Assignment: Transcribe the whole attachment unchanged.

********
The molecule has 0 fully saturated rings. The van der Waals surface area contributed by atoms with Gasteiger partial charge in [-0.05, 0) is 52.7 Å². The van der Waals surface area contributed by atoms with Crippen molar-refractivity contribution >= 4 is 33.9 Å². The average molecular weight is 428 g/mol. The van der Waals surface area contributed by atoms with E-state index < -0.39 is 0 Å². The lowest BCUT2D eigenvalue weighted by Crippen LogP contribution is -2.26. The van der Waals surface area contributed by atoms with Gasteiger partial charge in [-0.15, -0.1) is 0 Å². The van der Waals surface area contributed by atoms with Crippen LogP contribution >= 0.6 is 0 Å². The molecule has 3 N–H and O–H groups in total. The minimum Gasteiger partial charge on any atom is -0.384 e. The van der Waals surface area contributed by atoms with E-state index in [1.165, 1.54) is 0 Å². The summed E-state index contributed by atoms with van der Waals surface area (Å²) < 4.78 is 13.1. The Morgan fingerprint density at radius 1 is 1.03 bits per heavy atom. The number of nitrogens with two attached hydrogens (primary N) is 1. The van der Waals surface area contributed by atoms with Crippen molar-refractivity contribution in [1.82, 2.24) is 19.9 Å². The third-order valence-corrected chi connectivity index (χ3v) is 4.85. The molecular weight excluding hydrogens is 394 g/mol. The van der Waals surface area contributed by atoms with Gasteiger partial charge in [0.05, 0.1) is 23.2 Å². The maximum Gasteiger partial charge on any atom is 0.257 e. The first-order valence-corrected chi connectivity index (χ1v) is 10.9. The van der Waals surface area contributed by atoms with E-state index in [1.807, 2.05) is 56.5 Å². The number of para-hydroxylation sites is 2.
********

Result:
The molecule has 0 fully saturated rings. The van der Waals surface area contributed by atoms with Gasteiger partial charge in [-0.05, 0) is 52.7 Å². The van der Waals surface area contributed by atoms with Crippen molar-refractivity contribution >= 4 is 33.9 Å². The average molecular weight is 428 g/mol. The van der Waals surface area contributed by atoms with E-state index < -0.39 is 0 Å². The lowest BCUT2D eigenvalue weighted by Crippen LogP contribution is -2.26. The van der Waals surface area contributed by atoms with Gasteiger partial charge in [-0.15, -0.1) is 0 Å². The van der Waals surface area contributed by atoms with Crippen LogP contribution >= 0.6 is 0 Å². The molecule has 3 N–H and O–H groups in total. The minimum Gasteiger partial charge on any atom is -0.384 e. The van der Waals surface area contributed by atoms with E-state index in [1.165, 1.54) is 0 Å². The summed E-state index contributed by atoms with van der Waals surface area (Å²) < 4.78 is 13.1. The Morgan fingerprint density at radius 1 is 1.03 bits per heavy atom. The number of nitrogens with two attached hydrogens (primary N) is 1. The van der Waals surface area contributed by atoms with Crippen molar-refractivity contribution in [1.82, 2.24) is 19.9 Å². The third-order valence-corrected chi connectivity index (χ3v) is 4.85. The molecular weight excluding hydrogens is 394 g/mol. The van der Waals surface area contributed by atoms with Gasteiger partial charge in [0.05, 0.1) is 23.2 Å². The maximum Gasteiger partial charge on any atom is 0.257 e. The first-order valence-corrected chi connectivity index (χ1v) is 10.9. The van der Waals surface area contributed by atoms with E-state index in [1.807, 2.05) is 56.5 Å². The number of para-hydroxylation sites is 2.